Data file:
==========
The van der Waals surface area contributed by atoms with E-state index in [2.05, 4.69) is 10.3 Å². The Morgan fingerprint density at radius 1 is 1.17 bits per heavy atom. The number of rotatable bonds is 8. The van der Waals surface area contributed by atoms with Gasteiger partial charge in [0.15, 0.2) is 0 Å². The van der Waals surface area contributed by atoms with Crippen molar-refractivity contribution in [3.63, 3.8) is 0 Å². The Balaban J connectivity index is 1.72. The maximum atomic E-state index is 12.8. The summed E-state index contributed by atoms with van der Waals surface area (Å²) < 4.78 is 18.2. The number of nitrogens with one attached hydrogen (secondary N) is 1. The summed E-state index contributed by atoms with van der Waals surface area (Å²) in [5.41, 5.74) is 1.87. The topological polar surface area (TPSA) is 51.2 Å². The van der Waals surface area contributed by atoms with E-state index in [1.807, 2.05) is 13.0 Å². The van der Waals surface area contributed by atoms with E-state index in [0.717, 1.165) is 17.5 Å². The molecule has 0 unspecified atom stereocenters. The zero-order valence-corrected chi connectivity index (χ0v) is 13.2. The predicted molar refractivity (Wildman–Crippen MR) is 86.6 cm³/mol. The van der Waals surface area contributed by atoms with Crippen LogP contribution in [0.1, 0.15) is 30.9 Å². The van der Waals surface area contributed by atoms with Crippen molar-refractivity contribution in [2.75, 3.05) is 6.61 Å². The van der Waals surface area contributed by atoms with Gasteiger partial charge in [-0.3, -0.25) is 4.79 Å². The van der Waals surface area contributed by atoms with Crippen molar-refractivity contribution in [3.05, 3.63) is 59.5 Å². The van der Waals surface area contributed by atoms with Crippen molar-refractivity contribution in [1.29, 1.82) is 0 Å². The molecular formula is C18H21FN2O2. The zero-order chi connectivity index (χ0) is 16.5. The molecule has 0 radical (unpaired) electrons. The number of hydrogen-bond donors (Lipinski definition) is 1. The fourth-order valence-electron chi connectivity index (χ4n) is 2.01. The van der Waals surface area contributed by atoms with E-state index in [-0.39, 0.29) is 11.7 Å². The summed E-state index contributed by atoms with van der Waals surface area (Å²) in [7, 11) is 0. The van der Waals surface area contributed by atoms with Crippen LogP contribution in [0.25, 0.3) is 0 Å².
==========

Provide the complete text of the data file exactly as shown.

The van der Waals surface area contributed by atoms with E-state index in [2.05, 4.69) is 10.3 Å². The Morgan fingerprint density at radius 1 is 1.17 bits per heavy atom. The number of rotatable bonds is 8. The van der Waals surface area contributed by atoms with Gasteiger partial charge in [0.15, 0.2) is 0 Å². The van der Waals surface area contributed by atoms with Crippen molar-refractivity contribution in [3.63, 3.8) is 0 Å². The Balaban J connectivity index is 1.72. The maximum atomic E-state index is 12.8. The summed E-state index contributed by atoms with van der Waals surface area (Å²) < 4.78 is 18.2. The number of nitrogens with one attached hydrogen (secondary N) is 1. The summed E-state index contributed by atoms with van der Waals surface area (Å²) in [5.41, 5.74) is 1.87. The topological polar surface area (TPSA) is 51.2 Å². The van der Waals surface area contributed by atoms with E-state index in [1.807, 2.05) is 13.0 Å². The van der Waals surface area contributed by atoms with E-state index in [0.717, 1.165) is 17.5 Å². The molecule has 0 unspecified atom stereocenters. The zero-order valence-corrected chi connectivity index (χ0v) is 13.2. The predicted molar refractivity (Wildman–Crippen MR) is 86.6 cm³/mol. The van der Waals surface area contributed by atoms with Crippen LogP contribution in [0.1, 0.15) is 30.9 Å². The van der Waals surface area contributed by atoms with Crippen molar-refractivity contribution in [2.75, 3.05) is 6.61 Å². The van der Waals surface area contributed by atoms with Gasteiger partial charge in [-0.3, -0.25) is 4.79 Å². The van der Waals surface area contributed by atoms with Crippen molar-refractivity contribution in [3.05, 3.63) is 59.5 Å². The van der Waals surface area contributed by atoms with Crippen molar-refractivity contribution in [1.29, 1.82) is 0 Å². The molecular formula is C18H21FN2O2. The zero-order chi connectivity index (χ0) is 16.5. The molecule has 0 radical (unpaired) electrons. The number of hydrogen-bond donors (Lipinski definition) is 1. The fourth-order valence-electron chi connectivity index (χ4n) is 2.01. The van der Waals surface area contributed by atoms with E-state index in [-0.39, 0.29) is 11.7 Å². The summed E-state index contributed by atoms with van der Waals surface area (Å²) in [7, 11) is 0. The van der Waals surface area contributed by atoms with Crippen LogP contribution in [0.25, 0.3) is 0 Å².